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    Harper Adams stepping up to the plate to tackle food waste

    Posted 16 May 2019

    Harper Adams University, represented by Catering Manager David Nuttall, signed the Step up to the Plate pledge to tackle food waste at a symposium held at London's Victoria and Albert Museum on Monday, May 13.

    The initiative looks at every level of food preparation at the University, from the suppliers to the food service team, and asks them to do their bit in reducing the amount of food waste generated. Here at Harper Adams all food waste is weighed and, with catered students on campus currently receiving three meals a day as standard, David hopes to educate them on how much waste can be generated simply by customers over ordering.

    However it’s not simply using less that can reduce food waste. The catering team are always looking at different ways of getting the most out of each vegetable, either by not peeling veg and serving skin on chips or by ensuring that food normally thrown away can be reused by companies dedicated to zero waste. The campus catering team currently uses as much fresh produce as possible so, if demand doesn’t meet supply, meals can be stored for later consumption.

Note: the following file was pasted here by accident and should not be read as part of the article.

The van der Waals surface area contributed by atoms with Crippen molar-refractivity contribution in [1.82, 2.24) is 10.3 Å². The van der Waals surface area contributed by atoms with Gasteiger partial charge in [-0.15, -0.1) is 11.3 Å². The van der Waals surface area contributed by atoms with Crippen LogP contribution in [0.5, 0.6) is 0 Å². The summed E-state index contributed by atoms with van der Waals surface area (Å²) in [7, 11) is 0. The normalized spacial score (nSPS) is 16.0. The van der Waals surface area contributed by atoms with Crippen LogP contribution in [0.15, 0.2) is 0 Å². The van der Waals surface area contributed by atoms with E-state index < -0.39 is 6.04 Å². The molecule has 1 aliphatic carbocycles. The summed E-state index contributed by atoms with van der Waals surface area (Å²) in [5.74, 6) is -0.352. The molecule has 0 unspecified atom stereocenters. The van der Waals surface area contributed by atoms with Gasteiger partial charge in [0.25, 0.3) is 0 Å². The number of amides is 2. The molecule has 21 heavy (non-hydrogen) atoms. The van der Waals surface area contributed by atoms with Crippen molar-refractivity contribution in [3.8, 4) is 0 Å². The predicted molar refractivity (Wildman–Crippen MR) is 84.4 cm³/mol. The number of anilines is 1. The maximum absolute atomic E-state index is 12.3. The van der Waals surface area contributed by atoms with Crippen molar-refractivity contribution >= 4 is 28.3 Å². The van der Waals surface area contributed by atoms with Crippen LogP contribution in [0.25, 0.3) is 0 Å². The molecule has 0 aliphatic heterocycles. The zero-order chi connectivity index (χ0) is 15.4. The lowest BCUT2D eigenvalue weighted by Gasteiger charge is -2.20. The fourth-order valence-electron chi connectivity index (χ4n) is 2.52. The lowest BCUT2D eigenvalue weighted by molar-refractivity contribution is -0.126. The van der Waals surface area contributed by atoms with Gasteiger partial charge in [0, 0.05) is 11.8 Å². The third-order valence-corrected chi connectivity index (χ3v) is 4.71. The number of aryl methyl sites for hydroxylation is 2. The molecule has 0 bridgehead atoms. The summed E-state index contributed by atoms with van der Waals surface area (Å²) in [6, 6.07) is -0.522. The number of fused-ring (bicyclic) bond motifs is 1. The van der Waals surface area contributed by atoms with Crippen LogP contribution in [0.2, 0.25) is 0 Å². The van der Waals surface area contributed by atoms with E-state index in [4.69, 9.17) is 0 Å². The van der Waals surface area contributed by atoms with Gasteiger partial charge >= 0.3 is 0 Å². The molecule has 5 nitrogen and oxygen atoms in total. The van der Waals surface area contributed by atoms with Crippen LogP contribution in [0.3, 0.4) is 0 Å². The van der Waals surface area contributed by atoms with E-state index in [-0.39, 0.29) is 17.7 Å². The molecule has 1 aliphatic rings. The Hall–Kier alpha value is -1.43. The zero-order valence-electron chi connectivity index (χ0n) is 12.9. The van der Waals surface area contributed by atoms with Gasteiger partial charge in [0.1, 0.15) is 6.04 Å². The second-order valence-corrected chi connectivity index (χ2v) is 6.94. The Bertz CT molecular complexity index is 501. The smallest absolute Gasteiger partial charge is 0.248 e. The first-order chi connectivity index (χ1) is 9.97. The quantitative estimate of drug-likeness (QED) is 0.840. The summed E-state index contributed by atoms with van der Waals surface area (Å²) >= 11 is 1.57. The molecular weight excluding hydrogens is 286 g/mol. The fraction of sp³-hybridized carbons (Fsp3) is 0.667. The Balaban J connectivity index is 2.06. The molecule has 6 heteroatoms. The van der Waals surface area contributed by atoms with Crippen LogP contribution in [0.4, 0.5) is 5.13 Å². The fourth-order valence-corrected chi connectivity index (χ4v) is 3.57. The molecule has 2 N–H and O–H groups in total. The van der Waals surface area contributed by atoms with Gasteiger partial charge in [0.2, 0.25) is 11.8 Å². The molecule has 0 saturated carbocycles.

The Step up to the Plate symposium was attended by key players from food retail and hospitality as well as chefs and social media influencers and included a keynote speech from Secretary of State for Environment, Food and Rural Affairs, Michael Gove MP. The celebrity chefs, including household name Ken Hom, demonstrated how you can make delicious dishes from food waste normally thrown away, something that David and the catering team would like to bring in here at Harper Adams. The catering team currently uses Harper pigs reared on campus to make a variety of dishes and hopes to begin a similar system with the campus cows and lambs.

    Now the University has signed the pledge the catering team will be keeping an even closer eye on food waste and ways to prevent overproduction. Preparing for events that will take large numbers of staff or students off campus while also appreciating that students might want to BBQ their own dinner in warmer weather can also be effective ways to minimise waste.

    David Nuttall admits that while Harper Adams is at the start of its journey to reduce waste, further investment in technology and a multi faculty approach to repurposing food waste will yield big rewards both financial and environmental in the near future as a University and a nation.

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